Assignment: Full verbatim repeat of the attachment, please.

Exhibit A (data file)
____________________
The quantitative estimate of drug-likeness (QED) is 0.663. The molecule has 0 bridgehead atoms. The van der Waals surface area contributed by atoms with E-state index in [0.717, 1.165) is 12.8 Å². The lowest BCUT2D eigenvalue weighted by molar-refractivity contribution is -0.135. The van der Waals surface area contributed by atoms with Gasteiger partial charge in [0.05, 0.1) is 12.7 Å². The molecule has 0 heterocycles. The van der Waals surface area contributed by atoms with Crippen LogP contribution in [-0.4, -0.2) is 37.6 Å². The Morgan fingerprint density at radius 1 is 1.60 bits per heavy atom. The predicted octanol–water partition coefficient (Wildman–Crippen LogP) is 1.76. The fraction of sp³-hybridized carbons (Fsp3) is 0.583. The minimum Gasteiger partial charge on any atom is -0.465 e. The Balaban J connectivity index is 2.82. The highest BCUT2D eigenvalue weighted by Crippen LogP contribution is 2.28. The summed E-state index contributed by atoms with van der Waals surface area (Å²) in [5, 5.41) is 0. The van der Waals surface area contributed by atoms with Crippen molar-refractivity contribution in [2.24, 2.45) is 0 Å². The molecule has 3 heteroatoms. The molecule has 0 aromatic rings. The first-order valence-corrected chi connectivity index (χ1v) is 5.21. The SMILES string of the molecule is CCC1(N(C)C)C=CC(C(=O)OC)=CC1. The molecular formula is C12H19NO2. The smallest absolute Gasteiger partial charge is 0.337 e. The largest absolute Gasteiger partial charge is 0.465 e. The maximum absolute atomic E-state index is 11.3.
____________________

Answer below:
The quantitative estimate of drug-likeness (QED) is 0.663. The molecule has 0 bridgehead atoms. The van der Waals surface area contributed by atoms with E-state index in [0.717, 1.165) is 12.8 Å². The lowest BCUT2D eigenvalue weighted by molar-refractivity contribution is -0.135. The van der Waals surface area contributed by atoms with Gasteiger partial charge in [0.05, 0.1) is 12.7 Å². The molecule has 0 heterocycles. The van der Waals surface area contributed by atoms with Crippen LogP contribution in [-0.4, -0.2) is 37.6 Å². The Morgan fingerprint density at radius 1 is 1.60 bits per heavy atom. The predicted octanol–water partition coefficient (Wildman–Crippen LogP) is 1.76. The fraction of sp³-hybridized carbons (Fsp3) is 0.583. The minimum Gasteiger partial charge on any atom is -0.465 e. The Balaban J connectivity index is 2.82. The highest BCUT2D eigenvalue weighted by Crippen LogP contribution is 2.28. The summed E-state index contributed by atoms with van der Waals surface area (Å²) in [5, 5.41) is 0. The van der Waals surface area contributed by atoms with Crippen molar-refractivity contribution in [2.24, 2.45) is 0 Å². The molecule has 3 heteroatoms. The molecule has 0 aromatic rings. The first-order valence-corrected chi connectivity index (χ1v) is 5.21. The SMILES string of the molecule is CCC1(N(C)C)C=CC(C(=O)OC)=CC1. The molecular formula is C12H19NO2. The smallest absolute Gasteiger partial charge is 0.337 e. The largest absolute Gasteiger partial charge is 0.465 e. The maximum absolute atomic E-state index is 11.3.